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Space data unearths small-scale mining in Burkina Faso

14 Feb 2023

Satellite data from ESA’s Pléiades Third Party Mission and Copernicus Sentinel-2 were used to demonstrate that deep learning models can accurately and inexpensively identify artisanal and small-scale mining, even in challenging semi-desertic environments.

Artisanal gold mine
Artisanal gold mine

“We hope our method will help to improve the management of these often-unregulated excavation practices, benefiting both the environment and the well-being of local communities,” says researcher Lorenzo Nava.

The research was conducted by scientists from the Department of Geosciences of the University of Padova, Italy, and the Centre Tecnològic de Telecomunicacions de Catalunya (CTTC) in Barcelona, Spain.

Artisanal and small-scale mining (ASM) provides a source of subsistence for many households in sub-Saharan Africa. Burkina Faso is currently the fastest-growing and fifth-largest gold producer in Africa, with ASM providing a livelihood for four to five million people. 75% of households in the country’s Bam province report that ASM is their primary source of income.

Unfortunately, ASM triggers major environmental, social, and health issues. Many mines exist in the informal mining sector and rely on an unskilled workforce using rudimentary tools and techniques. Issues include mercury and other contamination, unsafe working conditions, child labour, respiratory problems, and land-use conflicts.

Government institutions and legal mining companies need ASM inventories to efficiently plan and implement management strategies for their formalisation. In-situ datasets are scarce and in many regions dangerous to collect, due to the presence of armed groups. Instead, satellite data analysed by deep learning protocols prove to be the ideal method of mapping small mines.

Pléiades high resolution images are key

Mines manually identified in Pléiades data
Mines manually identified in Pléiades data

Copernicus Sentinel-2 Level-2A (bottom of atmosphere) multispectral imagery with a resolution of 10 metres were selected as easy-to-access large-scale data to analyse.

The optical tile selected by the authors is composed of 3710 × 3836 pixels, which correspond to 14,232 square kilometres, and four optical bands (blue, green, red and near-infrared). 

To check the performance of the deep learning model, mines needed to first be manually identified in the dataset based on differences in colour and texture over time. To this end, the researchers used imaging data from the Third Party Mission Pléiades satellite, which has a very high resolution of 0.5 metres.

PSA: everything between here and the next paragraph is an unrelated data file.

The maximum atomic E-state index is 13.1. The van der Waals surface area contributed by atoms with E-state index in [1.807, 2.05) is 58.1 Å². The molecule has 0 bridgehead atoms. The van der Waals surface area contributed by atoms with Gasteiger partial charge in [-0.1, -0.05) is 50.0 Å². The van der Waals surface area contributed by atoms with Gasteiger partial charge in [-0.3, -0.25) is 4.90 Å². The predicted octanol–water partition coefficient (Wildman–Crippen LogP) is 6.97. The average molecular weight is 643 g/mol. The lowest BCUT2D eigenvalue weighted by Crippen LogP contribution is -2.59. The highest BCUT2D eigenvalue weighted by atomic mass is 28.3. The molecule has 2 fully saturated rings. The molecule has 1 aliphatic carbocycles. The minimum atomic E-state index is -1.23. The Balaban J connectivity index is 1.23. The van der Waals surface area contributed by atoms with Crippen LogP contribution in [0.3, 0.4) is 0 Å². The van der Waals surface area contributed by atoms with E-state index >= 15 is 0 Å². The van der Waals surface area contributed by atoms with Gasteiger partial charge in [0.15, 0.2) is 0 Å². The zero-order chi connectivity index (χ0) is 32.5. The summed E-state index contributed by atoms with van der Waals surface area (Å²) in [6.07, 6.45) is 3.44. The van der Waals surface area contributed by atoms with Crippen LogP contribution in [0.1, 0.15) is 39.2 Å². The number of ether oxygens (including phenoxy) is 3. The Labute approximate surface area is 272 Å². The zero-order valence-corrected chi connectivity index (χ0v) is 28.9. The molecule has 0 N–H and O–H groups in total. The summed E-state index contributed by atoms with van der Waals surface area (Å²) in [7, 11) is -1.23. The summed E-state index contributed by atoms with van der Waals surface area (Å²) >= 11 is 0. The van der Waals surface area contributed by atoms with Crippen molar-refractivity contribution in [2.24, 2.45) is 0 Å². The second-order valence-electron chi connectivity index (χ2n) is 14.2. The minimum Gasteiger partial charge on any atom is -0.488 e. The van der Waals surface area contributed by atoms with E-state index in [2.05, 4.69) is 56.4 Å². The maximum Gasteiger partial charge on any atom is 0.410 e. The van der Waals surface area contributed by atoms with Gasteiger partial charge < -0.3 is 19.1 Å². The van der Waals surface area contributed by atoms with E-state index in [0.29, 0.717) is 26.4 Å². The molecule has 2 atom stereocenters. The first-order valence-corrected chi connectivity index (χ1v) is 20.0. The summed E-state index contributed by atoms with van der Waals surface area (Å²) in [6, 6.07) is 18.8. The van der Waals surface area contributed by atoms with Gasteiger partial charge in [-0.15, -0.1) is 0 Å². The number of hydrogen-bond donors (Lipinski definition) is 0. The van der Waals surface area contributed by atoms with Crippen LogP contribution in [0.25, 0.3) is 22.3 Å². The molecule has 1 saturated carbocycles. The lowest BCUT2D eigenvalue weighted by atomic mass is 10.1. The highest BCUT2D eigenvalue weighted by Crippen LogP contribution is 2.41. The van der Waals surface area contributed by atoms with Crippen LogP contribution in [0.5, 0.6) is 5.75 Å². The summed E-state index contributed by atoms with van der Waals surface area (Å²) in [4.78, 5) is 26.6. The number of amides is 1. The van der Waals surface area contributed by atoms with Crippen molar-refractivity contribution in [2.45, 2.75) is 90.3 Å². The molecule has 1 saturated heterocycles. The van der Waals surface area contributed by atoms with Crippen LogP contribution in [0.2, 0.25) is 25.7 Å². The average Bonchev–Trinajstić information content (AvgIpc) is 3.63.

“The spatial resolution of Pléiades imagery is such that it is possible to manually locate and delineate ASMs. On the other hand, with Copernicus Sentinel-2 data, this procedure is only feasible for the largest mining sites,” explains Nava.

ESA enables free access to Third Party Mission data like those of Pléiades for research and application purposes.

Automation with deep learning

Automated mine detection
Automated mine detection

While manual identification is possible, this is impractical for identifying mines on a large scale. A central aim of the research was to provide a generally applicable method for high-quality automated mapping.

One way to try to identify mines in satellite imagery is by classifying pixel-by-pixel, but treating each pixel separately neglects the geographical context and results in a speckled output.

In contrast, deep-learning methods, particularly convolutional neural networks, have shown promising results in a wide number of image processing applications, including image segmentation. The adapted ‘U-Net’ model architecture used by Nava et al. was originally designed for identifying skin lesions in images.

“U-Net has a simple structure, but it has demonstrated good performance in several segmentation tasks, and above all, it is able to output accurate segmentation results even with a small training dataset,” says Nava.

The colour and texture contrast between bare soil, muddy water and mines is typically small, making it much harder to identify mines in Burkina Faso’s semi-arid climate than in densely vegetated regions. The proposed automated mine identification method is reliable in these tough conditions, even using the low-resolution Copernicus Sentinel-2 data, ensuring that it is readily adaptable to other regions.

In the future, training the model on higher-resolution satellite imagery, like those of Pléiades, is expected to yield even better results.

Nava concludes, “Our approach is quite straightforward and easily reproducible. It can offer governments timely and precise knowledge about small-scale mining locations inside their territories, necessary for designing and implementing management strategies for ASM formalisation and policy enforcement, as well as to plan environmental remediation interventions.”

The identification of small mines in hard-to-reach areas is just one of the many applications of Earth observation satellite data made accessible by ESA.

Find out more about Pléiades data.


Nava, L., Cuevas, M., Meena, S.R., Catani, F., Monserrat, O. (2022). Artisanal and Small-Scale Mine Detection in Semi-Desertic Areas by Improved U-Net. IEEE Geoscience and Remote Sensing Letters, 19, 1–5.